The sinkhole tragedy that took place at the National Corvette Museum on February 12th had a severe impact on the hallowed halls with 8 historic American sports cars being badly damaged, but there has been a positive effect as the museum has seen a significant increase in visitor traffic over the past month.
Originally reported by Patrick Rall and published at TorqueNews Chevrolet.
When the sinkhole under the National Corvette Museum’s Skydome exhibit, the earth swallowed up 8 rare and/or historic Chevrolet Corvette coupes and convertibles while doing a massive amount of damage to the museum and the area land under it. This unexpected collapse of the Skydome floor has caused hundreds of thousands of dollars (if not more) in damage when you consider the actual damage to the cars, the cost of extracting the cars, the cost of fixing the hole under the museum, the cost of fixing the floor of the Skydome and all of the other “little expenses” that pile up when dealing with a structural collapse like the one in Bowling Green Kentucky. As automotive tragedies in which no people are injured, the Corvette Museum sinkhole was very likely the biggest event in the history of the American automotive world and even after the floor of the Skydome has been fixed and all of the Corvettes swallowed by the hole have been repaired by General Motors – this is an incident that the automotive world will not soon forget.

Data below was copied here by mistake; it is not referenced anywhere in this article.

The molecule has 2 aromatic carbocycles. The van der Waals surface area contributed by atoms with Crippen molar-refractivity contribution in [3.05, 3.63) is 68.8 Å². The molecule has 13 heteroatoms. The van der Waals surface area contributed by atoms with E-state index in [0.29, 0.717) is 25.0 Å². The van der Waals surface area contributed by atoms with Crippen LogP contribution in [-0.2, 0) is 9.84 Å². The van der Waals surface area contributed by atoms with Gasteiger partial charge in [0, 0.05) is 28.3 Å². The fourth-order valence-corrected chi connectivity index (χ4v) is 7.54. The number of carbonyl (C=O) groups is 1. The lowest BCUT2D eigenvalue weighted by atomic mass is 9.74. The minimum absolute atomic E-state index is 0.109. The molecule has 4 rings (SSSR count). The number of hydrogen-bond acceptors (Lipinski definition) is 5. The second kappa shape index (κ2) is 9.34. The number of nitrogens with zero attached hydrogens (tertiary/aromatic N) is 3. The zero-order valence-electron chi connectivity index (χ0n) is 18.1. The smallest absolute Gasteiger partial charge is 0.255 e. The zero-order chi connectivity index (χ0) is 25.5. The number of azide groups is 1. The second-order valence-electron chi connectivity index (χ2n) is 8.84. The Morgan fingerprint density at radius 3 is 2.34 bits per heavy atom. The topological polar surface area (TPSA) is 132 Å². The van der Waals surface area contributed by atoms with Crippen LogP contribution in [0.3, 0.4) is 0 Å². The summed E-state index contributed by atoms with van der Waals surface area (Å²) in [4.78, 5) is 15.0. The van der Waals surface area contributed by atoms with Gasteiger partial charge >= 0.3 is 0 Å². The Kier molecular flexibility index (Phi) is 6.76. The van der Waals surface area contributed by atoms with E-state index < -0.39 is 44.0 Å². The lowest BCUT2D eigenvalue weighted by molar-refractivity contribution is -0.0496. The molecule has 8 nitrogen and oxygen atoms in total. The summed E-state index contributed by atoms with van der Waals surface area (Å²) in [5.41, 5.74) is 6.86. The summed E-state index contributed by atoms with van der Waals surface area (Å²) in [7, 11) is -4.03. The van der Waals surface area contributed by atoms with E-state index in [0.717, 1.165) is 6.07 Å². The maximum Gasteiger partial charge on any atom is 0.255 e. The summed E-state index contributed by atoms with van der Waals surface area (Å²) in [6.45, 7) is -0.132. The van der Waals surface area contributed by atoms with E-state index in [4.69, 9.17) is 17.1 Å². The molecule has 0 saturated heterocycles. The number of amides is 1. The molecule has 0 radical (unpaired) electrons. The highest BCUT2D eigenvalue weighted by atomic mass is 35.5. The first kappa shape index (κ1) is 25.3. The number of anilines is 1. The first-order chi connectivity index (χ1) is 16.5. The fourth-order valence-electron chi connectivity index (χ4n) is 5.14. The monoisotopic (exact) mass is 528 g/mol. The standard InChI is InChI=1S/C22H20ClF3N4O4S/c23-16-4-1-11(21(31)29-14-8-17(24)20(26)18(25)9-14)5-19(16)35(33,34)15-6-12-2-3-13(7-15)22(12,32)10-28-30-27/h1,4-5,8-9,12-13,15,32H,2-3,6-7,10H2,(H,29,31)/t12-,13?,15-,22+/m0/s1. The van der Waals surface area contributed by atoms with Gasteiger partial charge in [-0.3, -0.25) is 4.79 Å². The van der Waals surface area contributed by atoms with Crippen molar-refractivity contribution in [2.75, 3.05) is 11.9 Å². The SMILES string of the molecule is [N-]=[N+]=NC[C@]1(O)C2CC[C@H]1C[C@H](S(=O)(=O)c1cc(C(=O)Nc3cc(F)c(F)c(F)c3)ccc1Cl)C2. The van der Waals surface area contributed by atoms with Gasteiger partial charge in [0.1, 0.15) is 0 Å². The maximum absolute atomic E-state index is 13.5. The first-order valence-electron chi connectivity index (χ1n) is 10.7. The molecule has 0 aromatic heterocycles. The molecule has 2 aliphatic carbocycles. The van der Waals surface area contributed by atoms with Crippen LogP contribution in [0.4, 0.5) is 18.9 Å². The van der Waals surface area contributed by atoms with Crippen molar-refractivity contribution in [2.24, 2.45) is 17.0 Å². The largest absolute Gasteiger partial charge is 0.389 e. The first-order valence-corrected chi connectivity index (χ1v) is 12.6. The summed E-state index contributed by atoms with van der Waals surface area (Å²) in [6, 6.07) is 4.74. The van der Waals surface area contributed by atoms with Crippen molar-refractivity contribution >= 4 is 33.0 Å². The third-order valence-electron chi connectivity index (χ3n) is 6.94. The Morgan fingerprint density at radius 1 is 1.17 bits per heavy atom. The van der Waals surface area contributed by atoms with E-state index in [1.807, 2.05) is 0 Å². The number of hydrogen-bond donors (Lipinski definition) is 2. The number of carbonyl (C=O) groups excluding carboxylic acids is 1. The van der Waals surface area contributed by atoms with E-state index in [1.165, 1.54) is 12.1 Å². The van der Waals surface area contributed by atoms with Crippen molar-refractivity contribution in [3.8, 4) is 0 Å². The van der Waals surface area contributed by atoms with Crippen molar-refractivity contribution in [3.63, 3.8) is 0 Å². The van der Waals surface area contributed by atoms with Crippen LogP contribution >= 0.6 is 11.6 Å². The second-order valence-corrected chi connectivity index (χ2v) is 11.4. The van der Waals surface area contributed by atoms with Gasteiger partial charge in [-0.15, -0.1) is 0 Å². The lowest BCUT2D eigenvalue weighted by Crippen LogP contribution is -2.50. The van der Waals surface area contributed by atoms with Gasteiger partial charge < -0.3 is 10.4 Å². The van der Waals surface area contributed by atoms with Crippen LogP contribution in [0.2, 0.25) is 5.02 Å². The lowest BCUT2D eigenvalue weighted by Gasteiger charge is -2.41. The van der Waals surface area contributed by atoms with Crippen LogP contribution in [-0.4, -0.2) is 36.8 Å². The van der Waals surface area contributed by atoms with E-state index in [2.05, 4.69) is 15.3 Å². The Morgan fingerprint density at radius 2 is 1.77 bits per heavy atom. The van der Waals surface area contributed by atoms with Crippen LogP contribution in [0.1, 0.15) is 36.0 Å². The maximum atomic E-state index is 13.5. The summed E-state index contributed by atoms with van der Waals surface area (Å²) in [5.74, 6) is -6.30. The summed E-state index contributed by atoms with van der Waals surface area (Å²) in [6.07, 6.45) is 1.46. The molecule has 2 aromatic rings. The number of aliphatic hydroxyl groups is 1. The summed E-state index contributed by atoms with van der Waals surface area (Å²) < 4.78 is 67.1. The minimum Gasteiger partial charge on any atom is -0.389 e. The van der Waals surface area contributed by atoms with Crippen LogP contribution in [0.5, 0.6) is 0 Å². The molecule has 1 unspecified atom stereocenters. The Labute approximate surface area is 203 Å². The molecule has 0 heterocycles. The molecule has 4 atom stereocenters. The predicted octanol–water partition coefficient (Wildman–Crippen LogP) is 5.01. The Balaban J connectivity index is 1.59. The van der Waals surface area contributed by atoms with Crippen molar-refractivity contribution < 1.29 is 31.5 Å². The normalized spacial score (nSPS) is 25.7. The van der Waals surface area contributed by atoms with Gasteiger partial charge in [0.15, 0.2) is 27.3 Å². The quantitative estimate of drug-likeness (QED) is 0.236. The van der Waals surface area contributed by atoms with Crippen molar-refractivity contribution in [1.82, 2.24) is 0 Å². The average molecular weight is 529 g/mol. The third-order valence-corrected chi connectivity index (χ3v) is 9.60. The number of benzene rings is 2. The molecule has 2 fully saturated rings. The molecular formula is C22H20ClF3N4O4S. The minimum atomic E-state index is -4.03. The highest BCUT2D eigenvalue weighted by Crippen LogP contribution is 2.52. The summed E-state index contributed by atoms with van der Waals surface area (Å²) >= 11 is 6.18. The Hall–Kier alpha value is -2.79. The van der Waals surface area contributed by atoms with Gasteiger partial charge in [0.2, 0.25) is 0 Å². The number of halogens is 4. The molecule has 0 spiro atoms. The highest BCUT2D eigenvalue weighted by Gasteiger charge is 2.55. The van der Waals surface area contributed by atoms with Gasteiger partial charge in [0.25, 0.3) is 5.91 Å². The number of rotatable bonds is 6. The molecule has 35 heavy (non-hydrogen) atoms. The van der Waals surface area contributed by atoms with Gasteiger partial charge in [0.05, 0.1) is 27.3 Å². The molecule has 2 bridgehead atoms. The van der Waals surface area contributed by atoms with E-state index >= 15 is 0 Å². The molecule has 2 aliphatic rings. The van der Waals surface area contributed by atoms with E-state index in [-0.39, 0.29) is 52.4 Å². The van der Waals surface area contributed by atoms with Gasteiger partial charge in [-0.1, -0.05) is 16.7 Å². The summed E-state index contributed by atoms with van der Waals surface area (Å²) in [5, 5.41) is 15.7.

The only piece of good news surrounding the National Corvette Museum sinkhole tragedy is that this event has scored a ton of media attention for the museum and all of that coverage has led to a big spike in attendance at the Bowling Green facility. According to National Corvette Museum officials, the period of time from February 13th through March 13th of 2014 has seen 700 more visitors to the museum than were received during the same period back in 2013.
While this is a tragedy in the automotive world unlike nothing that we have seen in the past, there are plenty of people out there – both those who love the Corvette and those who simply want to see what the aftermath looks like – who want to see the damage first hand. Much like people watch NASCAR for the wrecks while never wanting to see anyone get hurt – gearheads around the country hate that the museum sinkhole ate 8 Corvettes but they still want to see the hole and the cars that are being pulled out of the hole.
To feed this high level of interest, the National Corvette Museum has set up a special limited time display that currently features each of the first five Chevrolet Corvettes pulled out of the sinkhole. As each car is extracted from the hole in the Earth, the cars will be moved to this special area as-is before being shipped to Michigan later this year for a full restoration of all 8 cars by General Motors.
Since the National Corvette Museum sinkhole opened up and destroyed the collection of historic Corvettes, a variety of groups have stepped up to either contribute a large sum of money to the museum or to set up donation programs to help raise money to cover the expenses incurred as the cleanup continues. The National Corvette Museum website has a “button” that allows you to donate money to the repair efforts and those of you who are interested in making a donation to the site.